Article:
Bridges are constructed of wood, iron, steel, concrete or stone. The technology of bridge engineering is endless but a list of common types includes covered, wood truss, metal truss, concrete arch, masonry arch, girder, suspension, cable stay — you have probably heard many of these terms.

Although we could discuss bridge engineering and delve into types of trusses and structural systems, the better lesson of these Preservation ABCs is to understand why bridges are important on the landscape. If you’re not an engineer or a preservationist working in the transportation world, why do bridges matter to you? There are a few simple reasons to share.

First, bridges are part of our collective settlement patterns and how we move throughout the landscape, where we go, how we cross uneven landforms or waterbodies. Many bridges we can see on the landscape as we travel up hills, down hills or approach from the distance. Bridges signal a change in the ground beneath our feet and our vehicles. They allow us to read our environment.

Second, bridges are integral parts of our communities. While more than indications of a change in landscape, bridges serve as the gateways to communities, large or small. Bridges are visual structures just as buildings, which hold stories, memories, history and contribute to historic districts and settings. Even without understanding the engineering, it is feasible to read a bridge by its materials, design and railing ornamentation. This will place the bridge in a certain time period. For example, many truss bridges in Vermont were constructed following the 1927 flood, which destroyed hundreds of bridges. These are standing reminders of that period in history.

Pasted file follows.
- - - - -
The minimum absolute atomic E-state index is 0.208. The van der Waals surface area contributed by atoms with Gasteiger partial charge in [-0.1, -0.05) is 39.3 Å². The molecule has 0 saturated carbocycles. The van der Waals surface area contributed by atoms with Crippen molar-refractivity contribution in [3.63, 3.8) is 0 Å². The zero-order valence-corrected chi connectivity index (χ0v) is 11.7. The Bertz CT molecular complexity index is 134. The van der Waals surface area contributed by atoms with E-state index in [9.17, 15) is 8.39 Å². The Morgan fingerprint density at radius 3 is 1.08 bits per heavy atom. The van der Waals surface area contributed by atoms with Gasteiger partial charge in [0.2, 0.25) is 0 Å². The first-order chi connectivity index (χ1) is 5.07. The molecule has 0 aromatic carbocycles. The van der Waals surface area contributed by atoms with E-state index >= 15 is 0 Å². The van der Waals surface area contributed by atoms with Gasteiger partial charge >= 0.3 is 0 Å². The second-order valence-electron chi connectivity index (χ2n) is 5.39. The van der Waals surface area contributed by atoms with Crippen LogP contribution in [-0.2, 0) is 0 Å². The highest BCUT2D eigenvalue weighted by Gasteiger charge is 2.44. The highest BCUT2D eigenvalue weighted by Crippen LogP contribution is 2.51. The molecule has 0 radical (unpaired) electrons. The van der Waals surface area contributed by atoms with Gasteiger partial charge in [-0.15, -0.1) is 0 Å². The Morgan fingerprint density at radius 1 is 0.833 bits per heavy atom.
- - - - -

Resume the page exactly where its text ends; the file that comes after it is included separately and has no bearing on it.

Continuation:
Third, the construction and engineering of bridges represents advances and lessons in our technology and the reach of our resources. Many early bridges, such as wood truss bridges in Vermont, were constructed by hand with local materials, based on the know-how of locals. Why? Because that is what was available. Iron could not be forged and shipped across colonial America. As technology changed, the industrial plants developed, the population and knowledge base grew, roads improved, ideas shared more easily, etc. every community had greater access to materials, experts, plans and technology.

There you have it: reading the environment, being an integral part of history and current communities, and telling the story of technology and innovation. The list could go on. Maybe you just like the aesthetics of bridges. That’s a good place to start, too.